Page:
Rabbis Without Borders
Rabbis Without Borders is a dynamic forum for exploring contemporary issues in the Jewish world and beyond. Written by rabbis of different denominations, viewpoints, and parts of the country, Rabbis Without Borders is a project of Clal – The National Jewish Center for Learning and Leadership.
Human beings have devised many rules of three. Perhaps we are physically programmed to create these rules because our bodily survival is determined in measurements of three: 3 minutes without air, 3 hours in a harsh environment, 3 days without water, 3 weeks without food and we will die. Or maybe it’s our neurological programming: we find paintings, drawings, and photographs divided into thirds more visually pleasing. It’s possible we are attuned to rules of mathematics and science—a three-legged stool is more sturdy—or we have devised these cultural rules and reinforced them for millennia. For whatever reason, 3 is our magical number.*
In preparation for 3 days at the border, Katie Sharar of the Kino Border Initiative (KBI) teaches our group 3 principles of the immersion experience: humanize, accompany and complicate. We are a group of ten rabbis and educators, organized by Rabbis Without Borders colleague Charles Arian and hosted by a Catholic organization whose vision is humane, just, workable migration between the U.S. and Mexico. We adopt the language of their mission and strive to fulfill it.
- Humanize is to recognize the humanity and individuality of each person we encounter at the border.
- Accompany is to be present with people on their journey. We cannot change their situations or solve their problems; we can listen, reassure them we care and they are not alone.
- Complicate is to acknowledge the complexity of immigration. We cannot fathom its many legal, political and social nuances in a few days; we can begin to expand and change our own views as what we witness at the border complicates our understanding of immigration.
I’ve been home for a full week and, as I sit down to write this blog post, I realize how challenging it is to express anything meaningful in 500-1000 words. I’ll attempt to convey some of what I experienced by sharing some stories I heard from the migrants we met in Nogales.
Each day we visit the KBI comedor(soup kitchen) and have only a few minutes to listen to stories of migrants who are there for a hot meal, and medical supplies, or legal advice. There are many parents with children who fled violence in their hometowns and are waiting to be permitted to seek asylum; there are also some people who have been deported and are staying in Nogales before traveling to their homes in southern Mexico, or they are waiting a few nights before attempting to cross the Sonora desert and reenter the US.
One family of seven, who had lived in the southeast for fourteen years and whose children were born in the US, left their home for Nogales when the father was arrested by ICE (Immigration and Customs Enforcement) and deported. The mother chose to leave with their children rather than be separated from him. They’re waiting to request asylum because they fear returning to Guerrero, where they are from originally, where gang violence is rampant. Between sobs, another woman tells harrowing stories of death threats against her children; her daughter’s school was closed after an incident in which girls were surrounded and held by a gang at gunpoint. She and her family of five are trying to reach New Jersey, where their grandfather now lives and where she hopes her eldest daughter can complete high school. It is sometimes difficult to hear their stories because there are more than 100 people crammed into a small space. It is always difficult to listen to their stories without feeling utter despair.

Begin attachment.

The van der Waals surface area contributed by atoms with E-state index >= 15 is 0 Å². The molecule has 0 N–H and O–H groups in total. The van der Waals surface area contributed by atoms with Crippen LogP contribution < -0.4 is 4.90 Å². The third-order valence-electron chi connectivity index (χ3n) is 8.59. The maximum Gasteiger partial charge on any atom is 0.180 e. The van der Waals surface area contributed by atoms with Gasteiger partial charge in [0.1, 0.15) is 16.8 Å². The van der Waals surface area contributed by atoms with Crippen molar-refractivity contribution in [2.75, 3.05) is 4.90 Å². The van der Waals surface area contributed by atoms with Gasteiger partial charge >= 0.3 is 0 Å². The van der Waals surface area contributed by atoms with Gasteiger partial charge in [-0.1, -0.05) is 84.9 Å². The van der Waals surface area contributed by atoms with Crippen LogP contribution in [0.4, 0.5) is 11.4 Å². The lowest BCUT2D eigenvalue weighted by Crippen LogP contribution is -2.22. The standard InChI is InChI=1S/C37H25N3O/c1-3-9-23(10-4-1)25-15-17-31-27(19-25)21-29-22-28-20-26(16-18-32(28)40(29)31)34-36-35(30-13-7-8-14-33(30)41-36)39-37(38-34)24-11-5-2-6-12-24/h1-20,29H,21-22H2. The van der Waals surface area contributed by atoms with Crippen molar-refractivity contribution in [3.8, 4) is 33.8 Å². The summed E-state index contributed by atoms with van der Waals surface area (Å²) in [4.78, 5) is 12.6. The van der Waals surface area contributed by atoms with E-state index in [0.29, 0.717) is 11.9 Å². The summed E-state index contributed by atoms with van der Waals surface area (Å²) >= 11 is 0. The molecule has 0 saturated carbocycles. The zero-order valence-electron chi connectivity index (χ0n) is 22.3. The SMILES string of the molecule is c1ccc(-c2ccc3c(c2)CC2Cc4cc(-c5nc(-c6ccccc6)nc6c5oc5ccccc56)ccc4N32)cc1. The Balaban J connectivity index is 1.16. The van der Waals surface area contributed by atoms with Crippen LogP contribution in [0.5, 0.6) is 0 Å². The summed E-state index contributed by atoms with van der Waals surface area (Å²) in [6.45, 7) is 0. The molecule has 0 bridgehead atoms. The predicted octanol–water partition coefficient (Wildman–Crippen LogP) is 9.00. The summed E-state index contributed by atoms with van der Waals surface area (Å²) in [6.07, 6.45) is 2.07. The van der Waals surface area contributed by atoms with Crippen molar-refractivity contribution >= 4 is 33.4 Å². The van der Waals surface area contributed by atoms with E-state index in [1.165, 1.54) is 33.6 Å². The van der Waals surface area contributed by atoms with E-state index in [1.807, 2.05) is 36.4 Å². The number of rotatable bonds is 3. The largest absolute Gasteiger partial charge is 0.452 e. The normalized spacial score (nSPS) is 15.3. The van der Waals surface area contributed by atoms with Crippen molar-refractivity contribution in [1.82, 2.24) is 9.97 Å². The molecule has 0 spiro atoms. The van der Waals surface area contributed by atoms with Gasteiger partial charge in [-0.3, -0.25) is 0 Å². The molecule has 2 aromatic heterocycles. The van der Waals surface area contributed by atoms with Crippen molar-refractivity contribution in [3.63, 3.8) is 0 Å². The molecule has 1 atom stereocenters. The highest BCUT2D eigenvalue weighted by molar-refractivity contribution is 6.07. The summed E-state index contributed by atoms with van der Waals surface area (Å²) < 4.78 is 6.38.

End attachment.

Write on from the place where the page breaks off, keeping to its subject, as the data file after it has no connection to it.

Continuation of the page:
I promise to keep the people I meet in my prayers. It is all I can do.
Most families leave the comedor by 5 pm to sleep in shelters, but there isn’t room for everyone, so women and children get priority. Several young men accept blankets on their way to the cemetery, where their sleep—if they can manage any in near-freezing overnight temperatures—won’t be disturbed by authorities.
I see one man that has been deported leaving with a change of clothes. His son, who appears to be younger than three years old, carries a small backpack. They’ll probably attempt to cross the border again. When I close my eyes that night I see their faces and wonder where they are. I realize we will leave Nogales without knowing the rest of their story.
The migrants we meet in Nogales are human beings who are suffering from desperation. Only a desperate mother would strap her baby to her chest and ride underneath a cargo train, grasping metal on its underside, praying not to fall onto the tracks or be discovered by border patrol agents when crossing the border. Only a father desperate to save his child from being kidnapped or murdered would carry that child on his back as he crossed the desert, praying not to die from dehydration or be swallowed by rising waters in the river bed during heavy rains.
I arrive in Atlanta with renewed determination to humanize, accompany and complicate closer to home. There are hundreds, if not thousands, of people living in fear of being deported, or living in sanctuary waiting to be granted asylum, or living in detention centers in Georgia.
I plan to return to Nogales in the future. Until then, I resolve to talk and write about the 3 days I spent there with KBI. May God bless the work of their hands.
*More on the Rules of 3:
Photo credits: Rabbi Joshua Lesser